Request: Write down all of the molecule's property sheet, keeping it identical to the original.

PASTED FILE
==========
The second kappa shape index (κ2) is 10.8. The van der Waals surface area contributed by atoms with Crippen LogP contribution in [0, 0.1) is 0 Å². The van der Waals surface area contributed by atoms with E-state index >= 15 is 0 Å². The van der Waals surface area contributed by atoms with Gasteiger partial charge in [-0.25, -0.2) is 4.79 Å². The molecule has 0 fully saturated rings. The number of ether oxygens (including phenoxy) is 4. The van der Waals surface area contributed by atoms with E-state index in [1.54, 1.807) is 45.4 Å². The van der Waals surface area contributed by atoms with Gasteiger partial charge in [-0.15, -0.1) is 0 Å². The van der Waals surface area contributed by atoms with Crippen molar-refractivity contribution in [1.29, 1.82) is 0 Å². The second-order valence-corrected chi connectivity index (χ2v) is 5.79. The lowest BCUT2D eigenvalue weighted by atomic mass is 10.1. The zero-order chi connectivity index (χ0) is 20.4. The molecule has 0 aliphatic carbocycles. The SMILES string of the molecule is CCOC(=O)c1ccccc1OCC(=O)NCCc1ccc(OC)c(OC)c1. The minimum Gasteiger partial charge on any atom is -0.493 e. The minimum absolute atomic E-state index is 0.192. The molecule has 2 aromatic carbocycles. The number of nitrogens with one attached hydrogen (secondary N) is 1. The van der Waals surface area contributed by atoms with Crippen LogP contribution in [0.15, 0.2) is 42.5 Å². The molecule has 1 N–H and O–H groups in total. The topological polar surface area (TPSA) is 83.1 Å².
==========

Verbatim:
The second kappa shape index (κ2) is 10.8. The van der Waals surface area contributed by atoms with Crippen LogP contribution in [0, 0.1) is 0 Å². The van der Waals surface area contributed by atoms with E-state index >= 15 is 0 Å². The van der Waals surface area contributed by atoms with Gasteiger partial charge in [-0.25, -0.2) is 4.79 Å². The molecule has 0 fully saturated rings. The number of ether oxygens (including phenoxy) is 4. The van der Waals surface area contributed by atoms with E-state index in [1.54, 1.807) is 45.4 Å². The van der Waals surface area contributed by atoms with Gasteiger partial charge in [-0.15, -0.1) is 0 Å². The van der Waals surface area contributed by atoms with Crippen molar-refractivity contribution in [1.29, 1.82) is 0 Å². The second-order valence-corrected chi connectivity index (χ2v) is 5.79. The lowest BCUT2D eigenvalue weighted by atomic mass is 10.1. The zero-order chi connectivity index (χ0) is 20.4. The molecule has 0 aliphatic carbocycles. The SMILES string of the molecule is CCOC(=O)c1ccccc1OCC(=O)NCCc1ccc(OC)c(OC)c1. The minimum Gasteiger partial charge on any atom is -0.493 e. The minimum absolute atomic E-state index is 0.192. The molecule has 2 aromatic carbocycles. The number of nitrogens with one attached hydrogen (secondary N) is 1. The van der Waals surface area contributed by atoms with Crippen LogP contribution in [0.15, 0.2) is 42.5 Å². The molecule has 1 N–H and O–H groups in total. The topological polar surface area (TPSA) is 83.1 Å².